A good place to learn these moves is in Training, which is as robust as it was in the original SFIV, but there is now also a Challenges mode that takes you through a series of trials. These trials are setup for each character and help you learn all of their moves and gives you some ideas for combos.
In the online arena, Capcom added three new modes: Endless Battle, Team Battle, and the Replay Channel. Tournament Mode is scheduled for release in June and will be available as DLC for free. Changes to the Ranked Match mode have also been put in place that allows players to try out other characters without feeling the pressure of potentially reducing their rank. This is possible due to a new points system that includes Battle Points and Players Points. Both Battle and Player Points are affected after each Ranked Match. Battle Points are specific to a character while Player Points go towards your overall player level. At the end of a Ranked Match, if you win, you might be asked if you want to upload a replay of your fight for all other gamers to view.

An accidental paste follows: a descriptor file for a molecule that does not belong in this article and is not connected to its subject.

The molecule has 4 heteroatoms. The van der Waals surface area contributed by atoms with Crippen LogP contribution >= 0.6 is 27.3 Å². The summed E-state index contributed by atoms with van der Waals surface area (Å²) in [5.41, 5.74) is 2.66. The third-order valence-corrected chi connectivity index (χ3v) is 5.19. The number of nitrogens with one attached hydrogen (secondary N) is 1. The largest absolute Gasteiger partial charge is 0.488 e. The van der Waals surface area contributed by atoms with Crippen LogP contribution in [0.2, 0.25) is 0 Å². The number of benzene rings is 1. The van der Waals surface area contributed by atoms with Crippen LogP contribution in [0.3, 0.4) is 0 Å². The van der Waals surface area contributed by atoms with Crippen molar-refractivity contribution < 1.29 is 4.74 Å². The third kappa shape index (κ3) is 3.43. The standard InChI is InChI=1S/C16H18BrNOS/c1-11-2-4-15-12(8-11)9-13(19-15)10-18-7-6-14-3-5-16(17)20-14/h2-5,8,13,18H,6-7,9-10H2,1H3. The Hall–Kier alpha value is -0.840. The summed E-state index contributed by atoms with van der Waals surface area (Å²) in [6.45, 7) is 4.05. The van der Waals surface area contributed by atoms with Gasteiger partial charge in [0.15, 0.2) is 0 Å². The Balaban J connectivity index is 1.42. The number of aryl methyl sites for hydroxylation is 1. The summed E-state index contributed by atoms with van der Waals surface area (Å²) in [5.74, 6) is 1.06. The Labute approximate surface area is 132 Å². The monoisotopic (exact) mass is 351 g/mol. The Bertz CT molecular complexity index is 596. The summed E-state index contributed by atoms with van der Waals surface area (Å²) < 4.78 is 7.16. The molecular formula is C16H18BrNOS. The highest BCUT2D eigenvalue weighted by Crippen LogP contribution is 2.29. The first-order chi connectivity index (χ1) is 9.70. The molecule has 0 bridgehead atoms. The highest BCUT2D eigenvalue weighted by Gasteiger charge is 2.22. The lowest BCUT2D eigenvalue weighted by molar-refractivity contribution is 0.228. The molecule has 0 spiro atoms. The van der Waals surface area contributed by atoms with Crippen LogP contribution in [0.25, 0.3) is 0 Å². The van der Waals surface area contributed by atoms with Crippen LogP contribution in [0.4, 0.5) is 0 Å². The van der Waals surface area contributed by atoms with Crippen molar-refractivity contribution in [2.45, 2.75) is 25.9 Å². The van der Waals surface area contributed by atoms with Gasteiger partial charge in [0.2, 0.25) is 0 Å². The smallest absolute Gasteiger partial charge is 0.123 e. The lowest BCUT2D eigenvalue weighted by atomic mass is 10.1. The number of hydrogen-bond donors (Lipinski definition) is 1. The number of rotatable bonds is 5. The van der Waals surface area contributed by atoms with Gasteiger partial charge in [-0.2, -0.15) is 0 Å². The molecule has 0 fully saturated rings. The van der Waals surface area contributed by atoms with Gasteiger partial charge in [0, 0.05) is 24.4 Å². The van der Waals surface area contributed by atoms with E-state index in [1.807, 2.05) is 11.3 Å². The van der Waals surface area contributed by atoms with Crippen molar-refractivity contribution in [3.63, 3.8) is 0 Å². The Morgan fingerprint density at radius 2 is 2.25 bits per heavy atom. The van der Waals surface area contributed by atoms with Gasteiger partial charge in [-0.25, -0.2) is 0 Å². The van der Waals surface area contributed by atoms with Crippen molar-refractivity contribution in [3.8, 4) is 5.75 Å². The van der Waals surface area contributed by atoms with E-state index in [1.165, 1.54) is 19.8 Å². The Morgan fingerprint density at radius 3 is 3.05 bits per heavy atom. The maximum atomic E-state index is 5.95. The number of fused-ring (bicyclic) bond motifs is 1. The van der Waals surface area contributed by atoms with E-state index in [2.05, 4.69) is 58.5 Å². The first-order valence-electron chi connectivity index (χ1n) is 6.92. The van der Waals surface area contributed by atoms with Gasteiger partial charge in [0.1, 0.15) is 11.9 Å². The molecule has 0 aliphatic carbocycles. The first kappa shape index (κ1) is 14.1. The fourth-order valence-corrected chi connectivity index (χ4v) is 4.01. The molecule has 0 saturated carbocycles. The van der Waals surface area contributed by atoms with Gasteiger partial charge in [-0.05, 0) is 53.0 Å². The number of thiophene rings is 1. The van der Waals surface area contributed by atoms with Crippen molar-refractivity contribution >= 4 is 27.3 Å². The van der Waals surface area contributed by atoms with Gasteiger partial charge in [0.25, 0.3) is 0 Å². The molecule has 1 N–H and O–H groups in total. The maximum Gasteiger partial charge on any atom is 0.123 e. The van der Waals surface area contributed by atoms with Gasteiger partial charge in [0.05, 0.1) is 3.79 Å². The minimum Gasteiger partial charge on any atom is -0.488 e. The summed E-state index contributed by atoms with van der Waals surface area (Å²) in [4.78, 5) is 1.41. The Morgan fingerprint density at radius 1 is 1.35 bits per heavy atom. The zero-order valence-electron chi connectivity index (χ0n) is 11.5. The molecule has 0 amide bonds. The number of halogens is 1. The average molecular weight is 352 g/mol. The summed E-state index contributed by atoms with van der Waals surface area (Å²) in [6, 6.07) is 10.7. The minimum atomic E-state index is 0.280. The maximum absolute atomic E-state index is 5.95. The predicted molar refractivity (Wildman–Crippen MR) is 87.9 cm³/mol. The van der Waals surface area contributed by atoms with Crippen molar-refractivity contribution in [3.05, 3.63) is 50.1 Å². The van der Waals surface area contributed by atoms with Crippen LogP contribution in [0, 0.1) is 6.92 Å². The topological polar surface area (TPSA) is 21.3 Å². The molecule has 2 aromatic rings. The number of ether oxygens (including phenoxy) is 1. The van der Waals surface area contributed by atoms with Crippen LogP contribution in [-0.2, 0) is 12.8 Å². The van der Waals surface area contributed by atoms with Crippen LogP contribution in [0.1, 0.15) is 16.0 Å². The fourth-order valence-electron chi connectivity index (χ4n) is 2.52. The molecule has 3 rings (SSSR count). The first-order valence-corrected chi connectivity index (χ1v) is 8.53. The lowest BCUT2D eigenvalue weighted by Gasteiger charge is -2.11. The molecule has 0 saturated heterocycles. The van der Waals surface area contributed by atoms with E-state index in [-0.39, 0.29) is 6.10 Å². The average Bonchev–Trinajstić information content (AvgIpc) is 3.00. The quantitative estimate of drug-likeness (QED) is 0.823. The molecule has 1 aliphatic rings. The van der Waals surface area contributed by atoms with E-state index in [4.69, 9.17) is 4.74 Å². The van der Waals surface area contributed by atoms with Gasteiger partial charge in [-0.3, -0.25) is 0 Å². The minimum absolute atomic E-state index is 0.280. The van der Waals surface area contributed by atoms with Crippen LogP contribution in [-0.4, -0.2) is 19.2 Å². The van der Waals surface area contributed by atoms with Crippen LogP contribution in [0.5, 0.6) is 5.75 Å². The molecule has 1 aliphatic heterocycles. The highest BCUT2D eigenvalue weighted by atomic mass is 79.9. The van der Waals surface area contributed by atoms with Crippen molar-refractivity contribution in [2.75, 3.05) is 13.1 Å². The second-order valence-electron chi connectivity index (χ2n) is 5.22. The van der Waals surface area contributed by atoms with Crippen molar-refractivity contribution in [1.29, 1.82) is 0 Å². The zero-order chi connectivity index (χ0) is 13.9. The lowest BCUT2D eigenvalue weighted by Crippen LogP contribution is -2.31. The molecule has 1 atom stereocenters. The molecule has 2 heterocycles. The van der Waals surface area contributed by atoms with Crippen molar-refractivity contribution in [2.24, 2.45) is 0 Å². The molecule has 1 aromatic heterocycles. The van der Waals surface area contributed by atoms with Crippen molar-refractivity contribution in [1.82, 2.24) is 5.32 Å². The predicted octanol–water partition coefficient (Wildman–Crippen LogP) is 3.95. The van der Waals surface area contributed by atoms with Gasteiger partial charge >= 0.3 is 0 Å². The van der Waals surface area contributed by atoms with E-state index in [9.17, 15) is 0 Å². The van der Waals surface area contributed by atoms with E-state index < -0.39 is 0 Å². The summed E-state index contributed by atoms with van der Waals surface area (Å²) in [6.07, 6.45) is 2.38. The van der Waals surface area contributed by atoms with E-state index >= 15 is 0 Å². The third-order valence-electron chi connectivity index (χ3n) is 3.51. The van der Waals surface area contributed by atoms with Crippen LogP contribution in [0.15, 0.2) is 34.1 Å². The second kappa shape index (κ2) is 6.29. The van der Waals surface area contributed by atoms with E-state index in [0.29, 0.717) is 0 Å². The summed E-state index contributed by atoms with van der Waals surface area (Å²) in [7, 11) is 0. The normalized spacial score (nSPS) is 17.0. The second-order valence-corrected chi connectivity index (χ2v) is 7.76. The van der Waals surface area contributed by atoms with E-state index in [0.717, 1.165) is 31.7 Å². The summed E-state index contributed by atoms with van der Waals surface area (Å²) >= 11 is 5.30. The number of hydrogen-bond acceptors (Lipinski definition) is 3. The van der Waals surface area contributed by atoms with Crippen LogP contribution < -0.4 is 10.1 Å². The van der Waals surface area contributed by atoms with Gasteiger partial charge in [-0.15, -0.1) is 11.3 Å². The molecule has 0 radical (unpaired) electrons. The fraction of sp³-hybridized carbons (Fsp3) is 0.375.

Only one replay is allowed per player, but replays can be downloaded and saved to your hard drive. A built in replay system is a great tool for friends to share knowledge, but Capcom made it even better by allowing you to invite up to eight people to watch the replay with you. Players can discuss and analyze the video by turning on Button Input or enabling slow motion playback. Thanks to an icon next to each replay that shows you the person’s Battle Point rank, it’s somewhat easier to find what replays are going to be worth your time and which ones aren’t. The Replay Channel includes filters for easily finding replays from certain categories too. If you want to watch replays with only boss characters, or Alpha characters for example, there’s a filter for that.